Tasnuba Tahsin, a fourth-year undergraduate student of Chattogram University's communication and journalism department, is happy with the pace of progress in online classes, but says they still do not favour taking the exams immediately after the reopening.

"It will put us in a session jam. Overall, we are passing the days in uncertainty," she said.

Farzana Munni, a third-year undergrad of Jagannath University's accounting and information systems department, said the institution was holding online classes in a way that it would have exams for two semesters at a time after the situation normalises.

"But simply holding semester finals won't be enough. Completing the midterms or assignments will take time," she said, explaining why they fear a session jam is inevitable. 


Many officials also believe that a session jam is unavoidable, but covering the loss is also possible in some unorthodox methods, such as reducing a semester or annual curriculum, cutting holidays and holding extra classes.

Prof ASM Maksud Kamal, pro-vice chancellor of Dhaka University, hopes the students will not fall into a serious session jam problem.

"Those who were about to acquire their Honours or Master's degrees may face a delay for some time, but the first and second-year students don't need to fret over a session jam," he said.

He said the university might complete the annual curriculum in eight to nine months to ensure the students do not fall into a gap. Those in their final semesters may still suffer in this method, he observed.

“But we do have different ideas about how to resolve their session jam,” Prof Kamal said.

He also described the steps taken by the university to ensure that all students can attend online classes.

"We're also thinking about alternative ways of evaluating the students in case the pandemic prolongs. But before that, we need to ensure their participation online by facilitating it," he said.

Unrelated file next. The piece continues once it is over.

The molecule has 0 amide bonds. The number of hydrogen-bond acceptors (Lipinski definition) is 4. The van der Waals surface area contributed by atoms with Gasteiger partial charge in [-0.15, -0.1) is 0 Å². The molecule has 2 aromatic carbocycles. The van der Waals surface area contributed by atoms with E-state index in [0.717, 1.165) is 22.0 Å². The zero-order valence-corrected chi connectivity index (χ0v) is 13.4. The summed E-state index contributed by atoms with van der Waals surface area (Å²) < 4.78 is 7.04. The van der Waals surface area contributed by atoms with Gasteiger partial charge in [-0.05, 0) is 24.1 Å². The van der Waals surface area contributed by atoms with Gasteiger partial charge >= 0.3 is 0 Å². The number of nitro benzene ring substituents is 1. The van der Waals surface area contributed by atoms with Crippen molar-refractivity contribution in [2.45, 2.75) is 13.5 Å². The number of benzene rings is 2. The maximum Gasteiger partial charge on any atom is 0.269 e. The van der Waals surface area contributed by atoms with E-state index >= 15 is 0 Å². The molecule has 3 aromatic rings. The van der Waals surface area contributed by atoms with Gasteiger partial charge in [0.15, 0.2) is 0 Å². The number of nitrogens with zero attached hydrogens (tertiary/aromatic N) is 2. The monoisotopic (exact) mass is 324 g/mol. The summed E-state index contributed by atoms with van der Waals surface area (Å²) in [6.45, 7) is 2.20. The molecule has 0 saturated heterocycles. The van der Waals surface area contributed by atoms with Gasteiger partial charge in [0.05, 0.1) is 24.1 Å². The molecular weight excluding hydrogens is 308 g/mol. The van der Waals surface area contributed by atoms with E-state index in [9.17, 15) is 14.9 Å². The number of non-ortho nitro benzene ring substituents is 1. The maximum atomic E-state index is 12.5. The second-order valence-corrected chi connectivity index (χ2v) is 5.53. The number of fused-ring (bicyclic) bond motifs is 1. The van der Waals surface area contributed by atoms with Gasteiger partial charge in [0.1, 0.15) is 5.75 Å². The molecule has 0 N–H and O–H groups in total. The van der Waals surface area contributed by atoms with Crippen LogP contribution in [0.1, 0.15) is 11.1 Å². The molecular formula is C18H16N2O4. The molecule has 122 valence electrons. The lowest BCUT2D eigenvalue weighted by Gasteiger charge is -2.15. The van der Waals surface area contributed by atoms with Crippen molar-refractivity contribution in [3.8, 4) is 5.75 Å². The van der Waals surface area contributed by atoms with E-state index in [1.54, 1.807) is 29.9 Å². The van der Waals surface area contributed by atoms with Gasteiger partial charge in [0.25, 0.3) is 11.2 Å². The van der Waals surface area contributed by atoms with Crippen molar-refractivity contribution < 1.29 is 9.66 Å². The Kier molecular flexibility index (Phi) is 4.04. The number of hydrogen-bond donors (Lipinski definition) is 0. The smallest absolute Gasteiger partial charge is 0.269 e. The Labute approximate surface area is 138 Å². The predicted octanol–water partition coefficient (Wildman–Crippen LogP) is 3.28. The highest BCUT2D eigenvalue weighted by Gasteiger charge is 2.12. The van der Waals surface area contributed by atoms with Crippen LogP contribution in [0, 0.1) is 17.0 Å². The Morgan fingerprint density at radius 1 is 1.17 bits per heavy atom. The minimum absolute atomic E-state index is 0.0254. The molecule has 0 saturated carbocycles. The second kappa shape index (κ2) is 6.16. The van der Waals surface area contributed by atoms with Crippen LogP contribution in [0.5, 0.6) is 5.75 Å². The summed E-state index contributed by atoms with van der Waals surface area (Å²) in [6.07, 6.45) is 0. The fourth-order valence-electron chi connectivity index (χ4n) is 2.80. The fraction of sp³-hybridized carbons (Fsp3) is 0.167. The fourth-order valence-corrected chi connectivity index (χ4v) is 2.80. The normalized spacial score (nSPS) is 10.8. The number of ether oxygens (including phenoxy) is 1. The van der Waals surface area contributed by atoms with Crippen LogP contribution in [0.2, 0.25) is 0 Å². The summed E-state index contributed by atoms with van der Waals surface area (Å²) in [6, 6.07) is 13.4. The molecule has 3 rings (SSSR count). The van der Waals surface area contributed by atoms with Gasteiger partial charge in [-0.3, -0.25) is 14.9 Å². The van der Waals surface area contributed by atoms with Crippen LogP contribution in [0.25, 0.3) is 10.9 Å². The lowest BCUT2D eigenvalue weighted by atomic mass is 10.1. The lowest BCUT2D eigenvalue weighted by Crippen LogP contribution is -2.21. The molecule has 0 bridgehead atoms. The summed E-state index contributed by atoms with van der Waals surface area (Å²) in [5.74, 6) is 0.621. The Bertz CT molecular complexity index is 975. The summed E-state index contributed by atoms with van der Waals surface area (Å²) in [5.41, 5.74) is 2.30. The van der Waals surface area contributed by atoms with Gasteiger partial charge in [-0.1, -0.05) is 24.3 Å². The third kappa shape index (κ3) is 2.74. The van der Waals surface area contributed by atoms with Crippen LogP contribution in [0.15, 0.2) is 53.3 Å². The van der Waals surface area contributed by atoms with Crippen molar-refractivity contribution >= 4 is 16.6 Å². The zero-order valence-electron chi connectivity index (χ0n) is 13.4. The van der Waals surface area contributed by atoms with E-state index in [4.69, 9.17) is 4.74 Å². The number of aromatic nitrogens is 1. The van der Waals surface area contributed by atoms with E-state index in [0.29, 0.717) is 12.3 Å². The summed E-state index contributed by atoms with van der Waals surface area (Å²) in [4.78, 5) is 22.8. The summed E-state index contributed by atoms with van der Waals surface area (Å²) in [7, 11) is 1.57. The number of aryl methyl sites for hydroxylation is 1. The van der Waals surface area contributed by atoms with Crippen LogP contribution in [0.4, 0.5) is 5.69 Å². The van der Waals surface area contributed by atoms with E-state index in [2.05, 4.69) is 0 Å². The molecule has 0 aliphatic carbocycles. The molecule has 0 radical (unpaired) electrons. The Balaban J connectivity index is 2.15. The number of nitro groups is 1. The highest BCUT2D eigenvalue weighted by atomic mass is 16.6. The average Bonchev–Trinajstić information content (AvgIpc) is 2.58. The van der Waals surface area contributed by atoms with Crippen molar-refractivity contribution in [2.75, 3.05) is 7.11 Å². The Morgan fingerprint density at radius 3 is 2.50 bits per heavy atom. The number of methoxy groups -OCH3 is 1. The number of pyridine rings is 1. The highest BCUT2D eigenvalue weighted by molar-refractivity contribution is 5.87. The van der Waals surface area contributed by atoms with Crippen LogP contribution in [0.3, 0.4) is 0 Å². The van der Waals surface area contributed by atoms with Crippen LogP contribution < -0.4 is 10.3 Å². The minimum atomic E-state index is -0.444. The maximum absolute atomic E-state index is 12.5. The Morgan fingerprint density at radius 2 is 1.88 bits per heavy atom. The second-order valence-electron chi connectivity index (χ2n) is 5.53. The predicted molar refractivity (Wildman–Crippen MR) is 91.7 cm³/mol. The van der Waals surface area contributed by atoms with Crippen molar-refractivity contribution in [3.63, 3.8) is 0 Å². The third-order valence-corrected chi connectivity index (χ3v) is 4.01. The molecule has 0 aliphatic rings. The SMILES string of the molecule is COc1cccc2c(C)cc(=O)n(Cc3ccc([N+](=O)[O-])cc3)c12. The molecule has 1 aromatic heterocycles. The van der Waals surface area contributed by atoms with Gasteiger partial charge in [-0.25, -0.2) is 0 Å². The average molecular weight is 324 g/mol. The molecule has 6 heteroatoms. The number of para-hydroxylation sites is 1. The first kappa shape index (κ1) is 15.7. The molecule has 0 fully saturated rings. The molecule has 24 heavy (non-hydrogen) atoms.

Prof Farzana Islam, the vice-chancellor of Jahangirnagar University, said they were thinking about cutting lengthy and weekly holidays to make up for the time lost to the session jam.

"Those who only have viva and report submission left for the completion of the study will be able to take viva and submit the reports online. We've also decided to hold the viva for MPhil, PhD and Master's online," she said.

The university has also formed a committee to assess whether it is possible to hold online exams regularly.

Prof SM Monirul Hasan, the acting registrar of the Chattogram University, said, "When things return to normal, we will go for crash courses to clear session jam. But if the break lingers on for another six months, that would be a real cause for concern."

"It's difficult to comment on the matter as a lot depends on for how many days things stay this way. Once this crisis is over, we need to sit down and try to figure out how much damage has been done and decide on the best way to offset it," Jagannath University Registrar Md Ohiduzzaman said.


Only once did the education centres at all levels stay shut for a similarly lengthy time -- during the Liberation War of 1971 -- when all academies were shut for nine straight months. Naturally, the present crisis reminded some elderly academicians of the days of the war.